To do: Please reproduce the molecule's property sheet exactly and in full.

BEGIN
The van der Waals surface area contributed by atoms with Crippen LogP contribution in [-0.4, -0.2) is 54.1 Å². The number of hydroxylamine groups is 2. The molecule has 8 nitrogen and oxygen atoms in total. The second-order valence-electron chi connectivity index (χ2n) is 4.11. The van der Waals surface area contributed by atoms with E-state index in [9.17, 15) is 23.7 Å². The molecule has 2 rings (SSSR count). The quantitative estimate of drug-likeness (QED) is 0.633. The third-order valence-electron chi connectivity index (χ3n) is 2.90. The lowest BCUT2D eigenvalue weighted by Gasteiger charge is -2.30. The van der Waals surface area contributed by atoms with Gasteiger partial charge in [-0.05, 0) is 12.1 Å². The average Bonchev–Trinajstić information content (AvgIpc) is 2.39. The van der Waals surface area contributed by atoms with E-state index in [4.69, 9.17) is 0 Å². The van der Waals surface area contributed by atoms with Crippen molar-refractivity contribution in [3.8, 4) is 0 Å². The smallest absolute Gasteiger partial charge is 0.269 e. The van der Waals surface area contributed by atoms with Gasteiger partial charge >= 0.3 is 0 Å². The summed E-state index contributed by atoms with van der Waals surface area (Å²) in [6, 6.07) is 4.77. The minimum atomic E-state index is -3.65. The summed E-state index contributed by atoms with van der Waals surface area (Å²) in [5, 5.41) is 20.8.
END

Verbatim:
The van der Waals surface area contributed by atoms with Crippen LogP contribution in [-0.4, -0.2) is 54.1 Å². The number of hydroxylamine groups is 2. The molecule has 8 nitrogen and oxygen atoms in total. The second-order valence-electron chi connectivity index (χ2n) is 4.11. The van der Waals surface area contributed by atoms with E-state index in [9.17, 15) is 23.7 Å². The molecule has 2 rings (SSSR count). The quantitative estimate of drug-likeness (QED) is 0.633. The third-order valence-electron chi connectivity index (χ3n) is 2.90. The lowest BCUT2D eigenvalue weighted by Gasteiger charge is -2.30. The van der Waals surface area contributed by atoms with Gasteiger partial charge in [-0.05, 0) is 12.1 Å². The average Bonchev–Trinajstić information content (AvgIpc) is 2.39. The van der Waals surface area contributed by atoms with E-state index in [4.69, 9.17) is 0 Å². The van der Waals surface area contributed by atoms with Crippen molar-refractivity contribution in [3.8, 4) is 0 Å². The smallest absolute Gasteiger partial charge is 0.269 e. The van der Waals surface area contributed by atoms with Gasteiger partial charge >= 0.3 is 0 Å². The summed E-state index contributed by atoms with van der Waals surface area (Å²) in [6, 6.07) is 4.77. The minimum atomic E-state index is -3.65. The summed E-state index contributed by atoms with van der Waals surface area (Å²) in [5, 5.41) is 20.8.